We believe that, by representing and consolidating the community of ECRs in Europe, we can achieve better conditions and improve research culture for all of these researchers. In fact, we believe that more satisfied and better equipped ECRs are increasingly able to generate new knowledge and provide innovative solutions to societal challenges. For more information on our values and efforts, we invite you to look at our Mission and Vision statement.
Each year since 2001, our Annual Conference has taken place in different countries and represents a great opportunity to network with other ECRs and stakeholders from across Europe. This year, Eurodoc Conference 2020 ~ Open Up your Research! was held online from Warsaw for the first time, due to the pandemic.
Eurodoc’s highest decision-making body, the General Meeting, is held annually and is composed of delegates appointed by each member organisation. Throughout the year, Eurodoc’s daily activities are run by an elected Administrative Board, supported by a Secretariat and an Advisory Board.
The three most important issues for ECRs at present, identified by Eurodoc, are:
- Career development, especially for the growing number of positions in the non-academic labor market, and across international settings. ECRs need improved training and professional awareness to narrow the ‘skills gap’.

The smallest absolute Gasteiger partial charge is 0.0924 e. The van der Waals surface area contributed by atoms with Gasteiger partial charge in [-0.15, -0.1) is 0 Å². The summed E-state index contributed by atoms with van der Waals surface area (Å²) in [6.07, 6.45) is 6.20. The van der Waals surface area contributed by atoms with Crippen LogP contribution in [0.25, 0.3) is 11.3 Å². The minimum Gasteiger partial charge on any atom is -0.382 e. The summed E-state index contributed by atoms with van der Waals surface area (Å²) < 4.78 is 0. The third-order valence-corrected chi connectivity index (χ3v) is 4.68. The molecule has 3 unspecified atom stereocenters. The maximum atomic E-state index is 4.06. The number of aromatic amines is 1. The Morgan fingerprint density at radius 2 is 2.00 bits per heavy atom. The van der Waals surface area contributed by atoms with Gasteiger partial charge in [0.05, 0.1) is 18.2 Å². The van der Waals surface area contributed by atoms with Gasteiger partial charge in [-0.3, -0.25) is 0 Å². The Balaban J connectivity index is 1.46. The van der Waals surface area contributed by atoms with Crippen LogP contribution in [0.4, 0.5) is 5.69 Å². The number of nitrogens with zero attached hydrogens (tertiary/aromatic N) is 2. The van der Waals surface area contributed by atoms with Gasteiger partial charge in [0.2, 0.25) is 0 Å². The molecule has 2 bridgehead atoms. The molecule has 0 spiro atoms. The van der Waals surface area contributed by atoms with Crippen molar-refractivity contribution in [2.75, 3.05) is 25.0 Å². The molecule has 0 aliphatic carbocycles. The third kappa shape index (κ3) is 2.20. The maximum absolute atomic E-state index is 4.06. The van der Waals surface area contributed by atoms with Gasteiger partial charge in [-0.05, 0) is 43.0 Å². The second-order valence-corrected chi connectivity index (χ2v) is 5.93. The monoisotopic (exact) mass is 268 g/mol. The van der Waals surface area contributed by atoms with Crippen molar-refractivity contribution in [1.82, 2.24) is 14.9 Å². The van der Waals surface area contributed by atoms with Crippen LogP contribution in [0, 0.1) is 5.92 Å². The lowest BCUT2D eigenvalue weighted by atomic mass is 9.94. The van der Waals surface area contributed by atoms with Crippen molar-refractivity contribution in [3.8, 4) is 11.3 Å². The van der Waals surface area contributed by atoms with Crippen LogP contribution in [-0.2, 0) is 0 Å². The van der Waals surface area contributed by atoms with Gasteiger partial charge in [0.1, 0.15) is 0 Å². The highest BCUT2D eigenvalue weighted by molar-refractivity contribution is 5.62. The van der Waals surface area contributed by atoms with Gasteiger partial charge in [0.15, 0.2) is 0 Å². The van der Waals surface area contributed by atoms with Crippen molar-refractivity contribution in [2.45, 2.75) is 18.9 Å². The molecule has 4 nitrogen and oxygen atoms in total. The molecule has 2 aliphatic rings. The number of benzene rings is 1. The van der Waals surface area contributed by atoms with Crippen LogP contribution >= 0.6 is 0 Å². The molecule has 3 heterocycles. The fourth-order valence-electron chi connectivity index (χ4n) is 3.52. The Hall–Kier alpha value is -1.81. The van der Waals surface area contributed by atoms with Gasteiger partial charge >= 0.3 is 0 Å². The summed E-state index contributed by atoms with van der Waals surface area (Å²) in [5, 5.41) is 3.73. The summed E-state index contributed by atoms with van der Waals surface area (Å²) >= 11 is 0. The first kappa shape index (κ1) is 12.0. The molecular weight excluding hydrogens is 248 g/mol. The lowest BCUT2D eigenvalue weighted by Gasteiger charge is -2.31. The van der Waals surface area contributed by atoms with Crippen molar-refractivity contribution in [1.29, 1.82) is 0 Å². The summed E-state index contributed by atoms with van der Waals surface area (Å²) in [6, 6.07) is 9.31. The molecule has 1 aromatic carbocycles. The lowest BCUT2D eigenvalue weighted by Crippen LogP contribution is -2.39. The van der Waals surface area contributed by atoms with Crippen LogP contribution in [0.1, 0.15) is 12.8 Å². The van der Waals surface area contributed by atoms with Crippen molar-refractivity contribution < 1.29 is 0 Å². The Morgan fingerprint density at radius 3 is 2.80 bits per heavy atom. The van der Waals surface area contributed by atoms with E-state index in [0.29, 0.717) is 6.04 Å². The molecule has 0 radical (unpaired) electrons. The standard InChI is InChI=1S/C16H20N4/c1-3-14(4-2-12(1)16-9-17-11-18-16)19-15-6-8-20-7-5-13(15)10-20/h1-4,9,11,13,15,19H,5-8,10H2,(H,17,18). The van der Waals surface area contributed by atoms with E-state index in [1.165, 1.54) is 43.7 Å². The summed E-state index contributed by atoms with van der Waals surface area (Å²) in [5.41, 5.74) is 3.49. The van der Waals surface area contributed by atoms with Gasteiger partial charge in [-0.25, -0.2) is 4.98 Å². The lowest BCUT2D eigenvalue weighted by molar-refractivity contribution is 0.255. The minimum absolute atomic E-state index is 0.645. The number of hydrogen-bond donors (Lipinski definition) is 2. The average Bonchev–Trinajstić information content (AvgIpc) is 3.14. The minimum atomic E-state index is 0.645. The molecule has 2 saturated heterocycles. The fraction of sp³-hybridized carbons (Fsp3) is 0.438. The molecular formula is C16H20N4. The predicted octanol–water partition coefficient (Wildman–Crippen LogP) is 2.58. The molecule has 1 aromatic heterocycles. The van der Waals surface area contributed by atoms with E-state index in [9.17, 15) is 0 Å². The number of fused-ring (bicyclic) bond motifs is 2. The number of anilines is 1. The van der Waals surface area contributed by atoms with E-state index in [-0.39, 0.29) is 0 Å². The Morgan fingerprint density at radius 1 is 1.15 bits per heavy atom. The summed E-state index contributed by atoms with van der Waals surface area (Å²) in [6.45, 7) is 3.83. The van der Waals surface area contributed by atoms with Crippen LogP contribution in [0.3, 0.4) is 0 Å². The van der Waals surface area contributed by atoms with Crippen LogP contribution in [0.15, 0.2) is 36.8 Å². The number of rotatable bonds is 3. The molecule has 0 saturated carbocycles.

- Open Science, what is it and how ECRs can practice it. Open Science is a new way of conducting research, by opening up access to research data and results via new digital technologies and collaborative tools.
- Emerging mental-health issues in academia, especially in the case of doctoral candidates and during the COVID-19 pandemic.
In our recent joint statement on Sustainable Research Careers with the Marie Curie Alumni Association (MCAA), we called on universities and research institutions, as well as funding bodies and governments to:
- provide sustainable career prospects for ECRs,
- deploy career management services at organisations employing ECRs,
- put more emphasis on transferable skills training and recognition,
- provide a wide variety of networking options and services in- and outside of academia.
To increase ECRs’ employability in multiple work sectors, the Eurodoc Doctoral Training Working Group identified the most important transferable skills and competences relevant for ECRs to gather during their doctoral training program and beyond.
As members of the European Commission Expert Group on Graduate Tracking, we have also advocated for the inclusion of PhD holders in career tracking systems functioning at the European level, in order to map and improve the situation of ECRs.
We look forward to collaborating further with the PRIDE Network.